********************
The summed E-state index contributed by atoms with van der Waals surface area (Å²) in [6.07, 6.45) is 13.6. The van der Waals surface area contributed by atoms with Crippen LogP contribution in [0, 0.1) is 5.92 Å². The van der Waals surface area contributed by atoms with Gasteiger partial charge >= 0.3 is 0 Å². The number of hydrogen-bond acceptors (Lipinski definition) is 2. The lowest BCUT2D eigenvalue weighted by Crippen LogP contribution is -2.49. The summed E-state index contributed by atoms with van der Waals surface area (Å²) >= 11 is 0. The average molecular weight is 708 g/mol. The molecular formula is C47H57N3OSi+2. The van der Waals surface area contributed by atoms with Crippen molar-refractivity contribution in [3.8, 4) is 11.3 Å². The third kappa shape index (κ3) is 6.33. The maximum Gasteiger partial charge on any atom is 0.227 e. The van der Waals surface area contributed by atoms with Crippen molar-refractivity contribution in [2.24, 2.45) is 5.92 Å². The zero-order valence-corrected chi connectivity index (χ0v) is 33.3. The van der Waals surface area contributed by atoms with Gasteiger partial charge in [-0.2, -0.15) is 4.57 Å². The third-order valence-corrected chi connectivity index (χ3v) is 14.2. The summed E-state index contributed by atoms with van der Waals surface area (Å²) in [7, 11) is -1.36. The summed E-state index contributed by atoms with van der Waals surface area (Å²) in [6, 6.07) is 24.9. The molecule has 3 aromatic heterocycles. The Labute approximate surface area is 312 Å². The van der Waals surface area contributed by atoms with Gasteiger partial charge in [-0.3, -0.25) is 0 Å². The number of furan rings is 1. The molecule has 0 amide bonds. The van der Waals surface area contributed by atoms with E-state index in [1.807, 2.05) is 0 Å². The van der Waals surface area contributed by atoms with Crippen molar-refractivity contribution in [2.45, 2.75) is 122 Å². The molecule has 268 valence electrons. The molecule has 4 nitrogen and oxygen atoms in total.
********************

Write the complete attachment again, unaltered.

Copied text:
The summed E-state index contributed by atoms with van der Waals surface area (Å²) in [6.07, 6.45) is 13.6. The van der Waals surface area contributed by atoms with Crippen LogP contribution in [0, 0.1) is 5.92 Å². The van der Waals surface area contributed by atoms with Gasteiger partial charge >= 0.3 is 0 Å². The number of hydrogen-bond acceptors (Lipinski definition) is 2. The lowest BCUT2D eigenvalue weighted by Crippen LogP contribution is -2.49. The summed E-state index contributed by atoms with van der Waals surface area (Å²) >= 11 is 0. The average molecular weight is 708 g/mol. The molecular formula is C47H57N3OSi+2. The van der Waals surface area contributed by atoms with Crippen molar-refractivity contribution in [3.8, 4) is 11.3 Å². The third kappa shape index (κ3) is 6.33. The maximum Gasteiger partial charge on any atom is 0.227 e. The van der Waals surface area contributed by atoms with Crippen molar-refractivity contribution in [2.24, 2.45) is 5.92 Å². The zero-order valence-corrected chi connectivity index (χ0v) is 33.3. The van der Waals surface area contributed by atoms with Gasteiger partial charge in [-0.2, -0.15) is 4.57 Å². The third-order valence-corrected chi connectivity index (χ3v) is 14.2. The summed E-state index contributed by atoms with van der Waals surface area (Å²) in [7, 11) is -1.36. The summed E-state index contributed by atoms with van der Waals surface area (Å²) in [6, 6.07) is 24.9. The molecule has 3 aromatic heterocycles. The Labute approximate surface area is 312 Å². The van der Waals surface area contributed by atoms with Gasteiger partial charge in [-0.3, -0.25) is 0 Å². The number of furan rings is 1. The molecule has 0 amide bonds. The van der Waals surface area contributed by atoms with E-state index in [1.807, 2.05) is 0 Å². The van der Waals surface area contributed by atoms with Crippen molar-refractivity contribution in [2.45, 2.75) is 122 Å². The molecule has 268 valence electrons. The molecule has 4 nitrogen and oxygen atoms in total.